IMF Says Venezuela Crisis Worse Than Expected as Sanctions Burn
(Bloomberg) -- The worst economic crisis in modern Latin American history has gotten "even worse" than expected as new U.S. sanctions exacerbate pain on Venezuela, according to the International Monetary Fund.
There’s more downside risk in the region after the Trump administration slapped a de facto oil ban on Venezuela and tightened restrictions on state oil giant PDVSA, said the IMF’s Western Hemisphere Director Alejandro Werner.
“Venezuela is going through a humanitarian crisis, an economic crisis, hyperinflation and a debt crisis,” Werner said in an interview in Bloomberg’s New York office. “We have seen a combination of these things in many nations, but seeing the four of these things together makes for an extremely complicated case.”
Werner said the IMF is ready to help if Venezuela’s government seeks the fund’s expertise in formulating policy. The nation is currently mired in a political crisis as autocrat Nicolas Maduro and U.S.-backed opposition leader Juan Guaido both claim the presidency. The IMF has said it could put together a loan package for Venezuela "in less than six months" if there were to be a political transition. Bondholders expect a credit line would help put the nation on a more sustainable path to recover from what the IMF estimates was a 50 percent contraction over the past five years, according to Werner.
“If you look at the pricing of bonds today, obviously no one is expecting full recovery,” he said. “But what they would expect, and that’s why they’re holding these bonds, is that eventually a package will be put together and that a country with the wealth of Venezuela can lay out the policies to go back to a sustainable, inclusive growth process.”
Werner said he’s more optimistic on Brazil, Argentina and other Andean nations.
He said Brazilian Economy Minister Paulo Guedes’s pension overhaul proposal will probably win approval in the second half of 2019, spurring a “decent amount” of savings for South America’s largest economy. Still, Werner said recent data indicates economic growth may be “a bit weaker” than his 2.5 percent annual forecast. Local economists have already begun cutting their outlooks. That may create some space for Brazil’s new central bank president, Roberto Campos Neto, to ease the key rate that’s already at a record low, he said.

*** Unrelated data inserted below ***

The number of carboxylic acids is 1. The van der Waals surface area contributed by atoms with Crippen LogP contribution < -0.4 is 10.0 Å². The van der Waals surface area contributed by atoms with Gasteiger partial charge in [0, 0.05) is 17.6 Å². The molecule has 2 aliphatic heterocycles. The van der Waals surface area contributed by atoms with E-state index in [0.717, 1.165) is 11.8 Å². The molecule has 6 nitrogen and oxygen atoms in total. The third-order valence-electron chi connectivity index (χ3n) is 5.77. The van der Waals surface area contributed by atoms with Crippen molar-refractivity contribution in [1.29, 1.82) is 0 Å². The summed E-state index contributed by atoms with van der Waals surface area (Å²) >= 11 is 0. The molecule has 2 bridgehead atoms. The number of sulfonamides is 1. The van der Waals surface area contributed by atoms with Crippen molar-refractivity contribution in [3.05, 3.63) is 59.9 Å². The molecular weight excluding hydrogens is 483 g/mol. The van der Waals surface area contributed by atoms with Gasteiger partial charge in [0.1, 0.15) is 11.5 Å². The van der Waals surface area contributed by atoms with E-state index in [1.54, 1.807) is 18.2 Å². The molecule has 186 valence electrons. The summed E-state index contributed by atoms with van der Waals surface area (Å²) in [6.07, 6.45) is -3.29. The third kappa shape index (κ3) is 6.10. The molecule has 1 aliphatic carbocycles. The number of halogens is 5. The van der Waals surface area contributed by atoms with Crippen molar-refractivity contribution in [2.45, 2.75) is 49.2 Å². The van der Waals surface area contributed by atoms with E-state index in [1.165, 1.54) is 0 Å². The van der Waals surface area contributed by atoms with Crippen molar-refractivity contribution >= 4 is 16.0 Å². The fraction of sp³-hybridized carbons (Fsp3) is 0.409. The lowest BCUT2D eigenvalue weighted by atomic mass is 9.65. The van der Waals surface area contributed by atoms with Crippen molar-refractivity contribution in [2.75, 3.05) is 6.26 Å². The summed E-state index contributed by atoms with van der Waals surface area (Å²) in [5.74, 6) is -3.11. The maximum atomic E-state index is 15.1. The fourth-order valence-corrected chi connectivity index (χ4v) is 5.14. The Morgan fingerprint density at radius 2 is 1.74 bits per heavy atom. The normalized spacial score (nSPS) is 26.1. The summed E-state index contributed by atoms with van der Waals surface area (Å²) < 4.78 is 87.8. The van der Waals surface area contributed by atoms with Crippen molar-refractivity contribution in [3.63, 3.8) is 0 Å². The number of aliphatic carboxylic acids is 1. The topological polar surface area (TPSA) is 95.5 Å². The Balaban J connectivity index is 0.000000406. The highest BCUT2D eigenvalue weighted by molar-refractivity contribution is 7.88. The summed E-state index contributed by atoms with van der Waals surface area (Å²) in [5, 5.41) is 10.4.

“To the extent that economic data continues to surprise on the downside, there might be some space to move,” Werner said. “The current rate was set with an expectation that the economy would be growing slightly faster at this time.”
Meantime, he said Argentina’s new monetary policy framework has helped stabilize financial markets after the peso led global currency losses last year. Werner said he doesn’t expect the IMF’s commitment to the nation to waver if President Mauricio Macri were to lose his re-election bid in October, as the fund has support from different parts of the political spectrum. Jose Luis Espert, a fringe right-wing candidate, has said as president he’d ask for an additional $30 billion so Argentina could honor its commitments through 2021.
“Financial markets are sending the signal that they think the course is right, and what I am expecting is an inflection point in which annual inflation will start to come down,” Werner said. ”The government has the right approach.”
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